Friday, June 15, 2012

The Lady and Her Knight – A Poetic Proposal

            Although Thursday the 14th marked the 2 year anniversary of DP’s asking me to court him, the two of us had to work as usual but planned to spend time together afterward.  This made me happy because the last two days before I hadn’t seen much of him…he was, as he put it, doing “this and that.”  (Curious!  But I didn’t ask about it.  I tried to convince myself it was nothing – “He’s just playing video games with his brothers or writing his Star Wars story” - that he wouldn’t (couldn’t) possibly propose on the 14th.  Still, I knew I dreamed it would happen.) 
            Thursday evening after I got home from work, I was experiencing some discomfort from a small headache and minor back pain.  DP drove over to see me after some delays at his work and, shortly thereafter, my blood sugar decided to plummet into the 50s (much like it had done the day before).  While I tried to turn my attention toward raising my blood sugar, DP began distracting me by talking about the different animal pictures in my room.  Then he looked at my computer screen and noted the date:  “It’s the 14th…oh, I’m sorry, I forgot to bring you flowers.” 
            I smiled weakly.  I’d reminded him the day before…but I knew forgetting was nothing new for him.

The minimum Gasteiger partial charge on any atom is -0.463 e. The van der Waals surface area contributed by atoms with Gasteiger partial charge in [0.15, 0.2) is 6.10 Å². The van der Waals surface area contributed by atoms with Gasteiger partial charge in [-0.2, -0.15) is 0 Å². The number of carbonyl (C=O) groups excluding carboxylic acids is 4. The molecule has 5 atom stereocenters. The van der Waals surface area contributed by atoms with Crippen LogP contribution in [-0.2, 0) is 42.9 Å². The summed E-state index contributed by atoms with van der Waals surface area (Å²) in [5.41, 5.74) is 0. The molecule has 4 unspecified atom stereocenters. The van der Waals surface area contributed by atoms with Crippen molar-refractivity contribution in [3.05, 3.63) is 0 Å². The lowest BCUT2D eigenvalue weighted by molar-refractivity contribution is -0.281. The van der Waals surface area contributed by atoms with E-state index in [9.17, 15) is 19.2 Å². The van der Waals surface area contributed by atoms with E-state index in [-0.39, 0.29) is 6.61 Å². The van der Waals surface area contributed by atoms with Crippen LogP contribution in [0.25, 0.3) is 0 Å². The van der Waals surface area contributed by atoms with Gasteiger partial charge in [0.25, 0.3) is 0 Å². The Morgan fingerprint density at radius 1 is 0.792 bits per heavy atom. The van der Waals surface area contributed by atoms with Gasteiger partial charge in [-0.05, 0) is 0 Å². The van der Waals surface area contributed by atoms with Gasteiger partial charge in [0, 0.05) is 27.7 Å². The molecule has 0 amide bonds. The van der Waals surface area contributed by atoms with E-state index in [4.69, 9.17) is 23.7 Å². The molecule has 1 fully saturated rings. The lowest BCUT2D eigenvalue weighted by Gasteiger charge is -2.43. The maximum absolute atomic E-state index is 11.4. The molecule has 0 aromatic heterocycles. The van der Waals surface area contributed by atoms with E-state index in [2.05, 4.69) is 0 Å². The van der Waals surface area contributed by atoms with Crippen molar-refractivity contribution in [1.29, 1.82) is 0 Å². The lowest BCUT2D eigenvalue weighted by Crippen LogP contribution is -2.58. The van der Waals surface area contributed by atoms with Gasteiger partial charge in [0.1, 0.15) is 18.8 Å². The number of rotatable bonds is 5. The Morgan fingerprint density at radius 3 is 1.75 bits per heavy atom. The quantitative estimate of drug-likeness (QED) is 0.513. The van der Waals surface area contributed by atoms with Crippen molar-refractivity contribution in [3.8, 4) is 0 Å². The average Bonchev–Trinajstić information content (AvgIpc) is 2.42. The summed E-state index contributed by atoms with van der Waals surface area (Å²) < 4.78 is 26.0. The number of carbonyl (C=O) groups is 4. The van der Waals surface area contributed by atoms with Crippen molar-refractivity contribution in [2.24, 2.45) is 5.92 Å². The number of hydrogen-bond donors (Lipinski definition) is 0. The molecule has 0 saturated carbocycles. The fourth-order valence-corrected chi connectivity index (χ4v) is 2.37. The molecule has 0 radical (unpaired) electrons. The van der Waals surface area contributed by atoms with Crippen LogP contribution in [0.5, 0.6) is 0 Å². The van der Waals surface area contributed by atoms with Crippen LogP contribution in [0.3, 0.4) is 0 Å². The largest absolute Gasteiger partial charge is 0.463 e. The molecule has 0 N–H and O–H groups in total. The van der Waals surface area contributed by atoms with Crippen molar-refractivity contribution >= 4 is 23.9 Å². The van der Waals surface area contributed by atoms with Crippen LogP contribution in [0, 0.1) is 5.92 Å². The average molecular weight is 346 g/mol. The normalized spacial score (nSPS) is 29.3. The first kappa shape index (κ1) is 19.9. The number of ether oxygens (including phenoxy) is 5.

“It’s ok,” I said. 
            “What would you like to do tonight?”
            “I don’t know,” I answered.  Get my number back up and feel better so I can actually enjoy whatever we end up doing. 
            Then, almost out of the blue, he asked me to show him the website for the place we wanted to get married.  I pulled up the site and scrolled through a few of the pictures.  He wanted to see the stone bridge.  Then he suggested we get dinner and go up there to check it out.  I was a little surprised and still shaky, but didn’t want to object.  (This was spontaneous…and sounded adventurous!)  I printed out directions and we hopped in the car, grabbing food at Wendy’s on the way.          
            He drove and I navigated as I scarfed down my food, finally starting to feel better.  The whole way up, I tried to focus on the roads we were supposed to take while he played the “Yellow Car” game (he won because I wasn’t paying attention to cars!).  Shortly before 8:30pm, we pulled up the gravel driveway and took a short stroll around the place.  The air was so crisp and clean; the woods were so green and alive.  A creek bubbled in the distance.  It was beautiful in the twilight sun.  We walked down to a map that showed us where the stone bridge was.  We followed the trail (at his suggestion) to the spot and found this lovely sight:

            We walked across to the other side, but the trail ended there, so we turned around.  He brought up the poetic text conversation we had had the night before and, suggesting we sit in the middle of the bridge wall, told me he’d been working on the love poem I’d requested of him a few months ago.  He asked if I wanted to hear it and, of course, I said, “Sure.”  He stood in front of me and proceeded to read the most beautiful poem I’ve ever heard (pausing for the few places that made me giggle):